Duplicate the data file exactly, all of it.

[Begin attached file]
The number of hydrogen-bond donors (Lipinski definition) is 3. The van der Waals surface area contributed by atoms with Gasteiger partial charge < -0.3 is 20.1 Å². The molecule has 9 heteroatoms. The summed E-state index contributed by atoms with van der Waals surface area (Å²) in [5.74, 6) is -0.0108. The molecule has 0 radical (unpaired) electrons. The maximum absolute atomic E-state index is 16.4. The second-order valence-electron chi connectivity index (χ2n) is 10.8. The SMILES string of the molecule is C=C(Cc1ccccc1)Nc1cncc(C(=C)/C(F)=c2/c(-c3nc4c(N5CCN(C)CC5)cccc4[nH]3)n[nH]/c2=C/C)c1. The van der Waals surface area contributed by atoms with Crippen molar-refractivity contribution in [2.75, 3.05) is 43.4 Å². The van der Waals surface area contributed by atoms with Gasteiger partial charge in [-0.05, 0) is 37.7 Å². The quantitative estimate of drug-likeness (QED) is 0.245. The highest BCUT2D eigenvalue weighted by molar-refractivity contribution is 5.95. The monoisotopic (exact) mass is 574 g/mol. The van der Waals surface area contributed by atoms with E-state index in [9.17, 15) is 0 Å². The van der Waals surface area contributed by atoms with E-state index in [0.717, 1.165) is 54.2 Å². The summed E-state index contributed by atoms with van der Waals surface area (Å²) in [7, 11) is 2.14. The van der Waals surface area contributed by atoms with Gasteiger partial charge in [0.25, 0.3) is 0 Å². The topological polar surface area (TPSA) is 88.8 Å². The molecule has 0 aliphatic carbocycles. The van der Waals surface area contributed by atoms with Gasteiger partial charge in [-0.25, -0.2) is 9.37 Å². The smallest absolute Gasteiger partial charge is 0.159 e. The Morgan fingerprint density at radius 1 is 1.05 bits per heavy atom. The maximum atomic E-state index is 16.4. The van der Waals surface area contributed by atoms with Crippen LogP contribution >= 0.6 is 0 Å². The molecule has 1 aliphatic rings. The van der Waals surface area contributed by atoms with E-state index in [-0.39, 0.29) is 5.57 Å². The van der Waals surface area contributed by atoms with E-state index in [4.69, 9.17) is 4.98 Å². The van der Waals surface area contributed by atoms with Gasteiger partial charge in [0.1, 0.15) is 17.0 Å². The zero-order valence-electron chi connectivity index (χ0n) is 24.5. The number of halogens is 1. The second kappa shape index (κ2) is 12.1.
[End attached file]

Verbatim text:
The number of hydrogen-bond donors (Lipinski definition) is 3. The van der Waals surface area contributed by atoms with Gasteiger partial charge < -0.3 is 20.1 Å². The molecule has 9 heteroatoms. The summed E-state index contributed by atoms with van der Waals surface area (Å²) in [5.74, 6) is -0.0108. The molecule has 0 radical (unpaired) electrons. The maximum absolute atomic E-state index is 16.4. The second-order valence-electron chi connectivity index (χ2n) is 10.8. The SMILES string of the molecule is C=C(Cc1ccccc1)Nc1cncc(C(=C)/C(F)=c2/c(-c3nc4c(N5CCN(C)CC5)cccc4[nH]3)n[nH]/c2=C/C)c1. The van der Waals surface area contributed by atoms with Crippen molar-refractivity contribution in [2.75, 3.05) is 43.4 Å². The van der Waals surface area contributed by atoms with Gasteiger partial charge in [-0.05, 0) is 37.7 Å². The quantitative estimate of drug-likeness (QED) is 0.245. The highest BCUT2D eigenvalue weighted by molar-refractivity contribution is 5.95. The monoisotopic (exact) mass is 574 g/mol. The van der Waals surface area contributed by atoms with E-state index in [9.17, 15) is 0 Å². The van der Waals surface area contributed by atoms with E-state index in [0.717, 1.165) is 54.2 Å². The summed E-state index contributed by atoms with van der Waals surface area (Å²) in [7, 11) is 2.14. The van der Waals surface area contributed by atoms with Gasteiger partial charge in [0.25, 0.3) is 0 Å². The topological polar surface area (TPSA) is 88.8 Å². The molecule has 0 aliphatic carbocycles. The van der Waals surface area contributed by atoms with Gasteiger partial charge in [-0.25, -0.2) is 9.37 Å². The smallest absolute Gasteiger partial charge is 0.159 e. The Morgan fingerprint density at radius 1 is 1.05 bits per heavy atom. The maximum atomic E-state index is 16.4. The van der Waals surface area contributed by atoms with Crippen LogP contribution >= 0.6 is 0 Å². The molecule has 1 aliphatic rings. The van der Waals surface area contributed by atoms with E-state index in [-0.39, 0.29) is 5.57 Å². The van der Waals surface area contributed by atoms with E-state index in [4.69, 9.17) is 4.98 Å². The van der Waals surface area contributed by atoms with Gasteiger partial charge in [0.1, 0.15) is 17.0 Å². The zero-order valence-electron chi connectivity index (χ0n) is 24.5. The number of halogens is 1. The second kappa shape index (κ2) is 12.1.